Hyperthermia-Triggered Doxorubicin Release from Polymer-Coated Magnetic Nanorods
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AuthorReyes-Ortega, Felisa; Checa Fernández, B. L.; Delgado Mora, Ángel Vicente; Iglesias, Guillermo R.
Magnetic nanorodBiocompatible polymerDrug delivery systemDoxorubicinMagnetic Hyperthermia
Reyes-Ortega, F., Fernández, C., Luna, B., Delgado, A. V., & Iglesias, G. R. (2019). Hyperthermia-Triggered Doxorubicin Release from Polymer-Coated Magnetic Nanorods. Pharmaceutics, 11(10), 517.
SponsorshipThis research work is supported by Junta de Andalucía (PE2012-FQM694); Feder Funds UE; and MINECO Ramón y Cajal programme (RYC-2014-16901).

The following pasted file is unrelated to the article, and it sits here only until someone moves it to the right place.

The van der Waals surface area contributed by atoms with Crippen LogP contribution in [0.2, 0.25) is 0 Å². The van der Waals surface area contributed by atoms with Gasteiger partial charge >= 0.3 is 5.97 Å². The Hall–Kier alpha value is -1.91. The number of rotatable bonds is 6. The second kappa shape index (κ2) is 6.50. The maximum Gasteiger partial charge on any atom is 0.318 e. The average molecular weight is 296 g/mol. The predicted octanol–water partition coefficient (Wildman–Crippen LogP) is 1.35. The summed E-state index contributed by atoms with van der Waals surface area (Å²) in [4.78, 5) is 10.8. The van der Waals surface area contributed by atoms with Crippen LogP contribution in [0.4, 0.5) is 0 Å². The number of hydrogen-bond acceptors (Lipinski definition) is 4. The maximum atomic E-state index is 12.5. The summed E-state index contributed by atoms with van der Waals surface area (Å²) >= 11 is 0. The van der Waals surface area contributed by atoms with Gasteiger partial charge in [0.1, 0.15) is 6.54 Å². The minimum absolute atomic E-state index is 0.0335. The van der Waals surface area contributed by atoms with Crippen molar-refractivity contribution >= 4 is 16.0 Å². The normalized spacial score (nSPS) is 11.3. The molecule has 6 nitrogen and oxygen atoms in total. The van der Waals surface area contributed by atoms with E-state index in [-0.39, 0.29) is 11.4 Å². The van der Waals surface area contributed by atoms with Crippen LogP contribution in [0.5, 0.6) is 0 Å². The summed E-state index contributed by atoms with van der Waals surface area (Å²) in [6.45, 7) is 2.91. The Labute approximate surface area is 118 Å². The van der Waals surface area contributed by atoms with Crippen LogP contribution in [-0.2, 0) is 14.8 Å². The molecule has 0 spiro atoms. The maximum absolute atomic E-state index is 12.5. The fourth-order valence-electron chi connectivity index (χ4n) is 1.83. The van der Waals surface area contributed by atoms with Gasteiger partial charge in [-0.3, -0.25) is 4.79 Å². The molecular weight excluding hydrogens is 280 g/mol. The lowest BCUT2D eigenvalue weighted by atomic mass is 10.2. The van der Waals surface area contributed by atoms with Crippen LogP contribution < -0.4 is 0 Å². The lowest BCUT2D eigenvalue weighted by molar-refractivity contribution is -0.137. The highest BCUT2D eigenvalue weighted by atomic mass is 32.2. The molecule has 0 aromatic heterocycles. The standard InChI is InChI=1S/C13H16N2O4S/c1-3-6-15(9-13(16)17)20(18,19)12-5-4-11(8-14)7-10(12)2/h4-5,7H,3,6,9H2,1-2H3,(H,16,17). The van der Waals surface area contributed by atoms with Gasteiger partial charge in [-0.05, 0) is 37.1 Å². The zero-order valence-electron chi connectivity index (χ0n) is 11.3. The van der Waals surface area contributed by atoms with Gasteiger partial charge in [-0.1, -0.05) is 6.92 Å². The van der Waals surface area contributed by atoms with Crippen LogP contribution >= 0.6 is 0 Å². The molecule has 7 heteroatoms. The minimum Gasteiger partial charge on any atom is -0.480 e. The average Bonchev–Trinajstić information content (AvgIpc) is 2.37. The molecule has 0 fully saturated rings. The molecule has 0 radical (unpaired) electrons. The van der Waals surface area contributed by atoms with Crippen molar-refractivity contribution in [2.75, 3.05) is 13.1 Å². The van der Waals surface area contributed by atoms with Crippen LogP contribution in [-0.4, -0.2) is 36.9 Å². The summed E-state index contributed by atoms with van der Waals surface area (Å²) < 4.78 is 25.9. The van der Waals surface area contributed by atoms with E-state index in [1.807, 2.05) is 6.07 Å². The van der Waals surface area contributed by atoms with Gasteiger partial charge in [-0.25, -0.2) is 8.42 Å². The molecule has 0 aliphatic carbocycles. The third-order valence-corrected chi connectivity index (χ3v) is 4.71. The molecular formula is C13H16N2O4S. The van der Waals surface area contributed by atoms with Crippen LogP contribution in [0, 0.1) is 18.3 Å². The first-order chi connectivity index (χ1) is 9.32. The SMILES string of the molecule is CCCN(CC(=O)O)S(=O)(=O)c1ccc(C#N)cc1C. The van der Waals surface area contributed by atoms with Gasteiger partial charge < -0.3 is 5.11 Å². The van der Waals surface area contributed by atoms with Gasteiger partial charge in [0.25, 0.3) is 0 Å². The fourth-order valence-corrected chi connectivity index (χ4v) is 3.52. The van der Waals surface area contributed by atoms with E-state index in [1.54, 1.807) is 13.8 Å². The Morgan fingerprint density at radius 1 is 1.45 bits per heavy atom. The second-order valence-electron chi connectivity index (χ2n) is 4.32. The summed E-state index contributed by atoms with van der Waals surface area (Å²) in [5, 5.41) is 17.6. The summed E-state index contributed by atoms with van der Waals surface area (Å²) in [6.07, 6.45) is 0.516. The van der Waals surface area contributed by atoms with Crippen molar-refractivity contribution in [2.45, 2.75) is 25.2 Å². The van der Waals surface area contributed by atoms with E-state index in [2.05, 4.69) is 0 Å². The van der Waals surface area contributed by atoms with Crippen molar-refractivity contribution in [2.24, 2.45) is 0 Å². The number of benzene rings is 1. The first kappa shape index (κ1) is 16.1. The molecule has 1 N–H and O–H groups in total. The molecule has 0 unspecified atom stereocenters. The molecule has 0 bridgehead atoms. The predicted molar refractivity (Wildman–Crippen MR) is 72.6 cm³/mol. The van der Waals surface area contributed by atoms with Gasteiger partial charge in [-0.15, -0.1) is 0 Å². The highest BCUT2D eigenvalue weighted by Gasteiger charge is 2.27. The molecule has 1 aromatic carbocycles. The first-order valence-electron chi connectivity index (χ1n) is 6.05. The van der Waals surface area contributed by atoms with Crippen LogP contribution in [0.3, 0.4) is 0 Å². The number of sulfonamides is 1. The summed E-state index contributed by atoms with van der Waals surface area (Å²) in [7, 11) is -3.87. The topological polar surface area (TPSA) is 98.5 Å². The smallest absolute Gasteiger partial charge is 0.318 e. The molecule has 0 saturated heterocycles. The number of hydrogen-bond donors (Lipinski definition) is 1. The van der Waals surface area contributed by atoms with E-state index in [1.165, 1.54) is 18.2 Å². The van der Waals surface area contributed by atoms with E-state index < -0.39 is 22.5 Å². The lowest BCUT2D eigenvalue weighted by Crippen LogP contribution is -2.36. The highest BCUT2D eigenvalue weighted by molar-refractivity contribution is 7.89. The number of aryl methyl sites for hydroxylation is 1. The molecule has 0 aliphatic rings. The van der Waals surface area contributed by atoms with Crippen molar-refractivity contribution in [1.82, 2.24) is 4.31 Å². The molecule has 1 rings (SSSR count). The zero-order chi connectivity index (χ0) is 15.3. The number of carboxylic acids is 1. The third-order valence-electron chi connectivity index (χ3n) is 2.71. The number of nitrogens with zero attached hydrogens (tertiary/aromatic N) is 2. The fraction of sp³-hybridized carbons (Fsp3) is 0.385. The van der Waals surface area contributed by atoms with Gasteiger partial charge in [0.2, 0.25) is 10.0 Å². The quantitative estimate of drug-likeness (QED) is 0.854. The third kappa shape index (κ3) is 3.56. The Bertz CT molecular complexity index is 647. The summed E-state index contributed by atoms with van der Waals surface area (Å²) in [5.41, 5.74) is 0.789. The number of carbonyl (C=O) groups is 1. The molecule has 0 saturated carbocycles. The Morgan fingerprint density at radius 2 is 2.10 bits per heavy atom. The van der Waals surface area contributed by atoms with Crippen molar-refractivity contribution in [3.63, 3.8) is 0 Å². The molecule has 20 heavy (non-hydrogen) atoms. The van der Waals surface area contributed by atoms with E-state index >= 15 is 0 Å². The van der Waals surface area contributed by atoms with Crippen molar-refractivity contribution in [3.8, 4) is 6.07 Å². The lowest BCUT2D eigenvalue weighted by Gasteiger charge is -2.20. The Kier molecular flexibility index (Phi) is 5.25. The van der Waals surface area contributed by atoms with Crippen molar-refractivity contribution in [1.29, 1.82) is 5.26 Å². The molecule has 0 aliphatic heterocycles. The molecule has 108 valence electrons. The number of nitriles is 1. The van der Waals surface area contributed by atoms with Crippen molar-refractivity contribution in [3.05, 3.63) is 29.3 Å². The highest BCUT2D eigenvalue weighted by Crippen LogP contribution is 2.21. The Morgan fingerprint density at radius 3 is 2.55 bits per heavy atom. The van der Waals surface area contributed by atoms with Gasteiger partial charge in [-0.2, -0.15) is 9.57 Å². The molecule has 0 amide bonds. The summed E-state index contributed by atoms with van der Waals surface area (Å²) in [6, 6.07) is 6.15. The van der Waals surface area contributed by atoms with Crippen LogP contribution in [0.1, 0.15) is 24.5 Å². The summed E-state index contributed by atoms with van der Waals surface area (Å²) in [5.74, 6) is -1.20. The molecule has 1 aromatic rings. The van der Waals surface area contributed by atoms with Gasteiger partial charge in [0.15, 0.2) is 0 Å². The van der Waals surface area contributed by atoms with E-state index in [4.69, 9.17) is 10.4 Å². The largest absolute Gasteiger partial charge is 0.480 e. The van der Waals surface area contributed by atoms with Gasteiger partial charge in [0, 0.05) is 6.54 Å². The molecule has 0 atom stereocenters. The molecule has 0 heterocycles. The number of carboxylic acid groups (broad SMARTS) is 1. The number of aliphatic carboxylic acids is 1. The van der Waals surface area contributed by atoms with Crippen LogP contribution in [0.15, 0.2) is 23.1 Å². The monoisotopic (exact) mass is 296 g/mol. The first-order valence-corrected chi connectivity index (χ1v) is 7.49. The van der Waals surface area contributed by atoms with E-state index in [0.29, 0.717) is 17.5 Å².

In this paper, it is proposed that polymer-coated magnetic nanorods (MNRs) can be used with the advantage of a double objective: first, to serve as magnetic hyperthermia agents, and second, to be used as magnetic vehicles for the antitumor drug doxorubicin (DOX). Two di erent synthetic methodologies (hydrothermal and co-precipitation) were used to obtain MNRs of maghemite and magnetite. They were coated with poly(ethyleneimine) and poly(sodium 4-styrenesulfonate), and loaded with DOX, using the Layer-by-Layer technique. Evidence of the polymer coating and the drug loading was justified by ATR-FTIR and electrophoretic mobility measurements, and the composition of the coated nanorods was obtained by a thermogravimetric analysis. The nanorods were tested as magnetic hyperthermia agents, and it was found that they provided sufficiently large heating rates to be used as adjuvant therapy against solid tumors. DOX loading and release were determined by UV-visible spectroscopy, and it was found that up to 50% of the loaded drug was released in about 5 h, although the rate of release could be regulated by simultaneous application of hyperthermia, which acts as a sort of external release-trigger. Shape control offers another physical property of the particles as candidates to interact with tumor cells, and particles that are not too elongated can easily find their way through the cell membrane.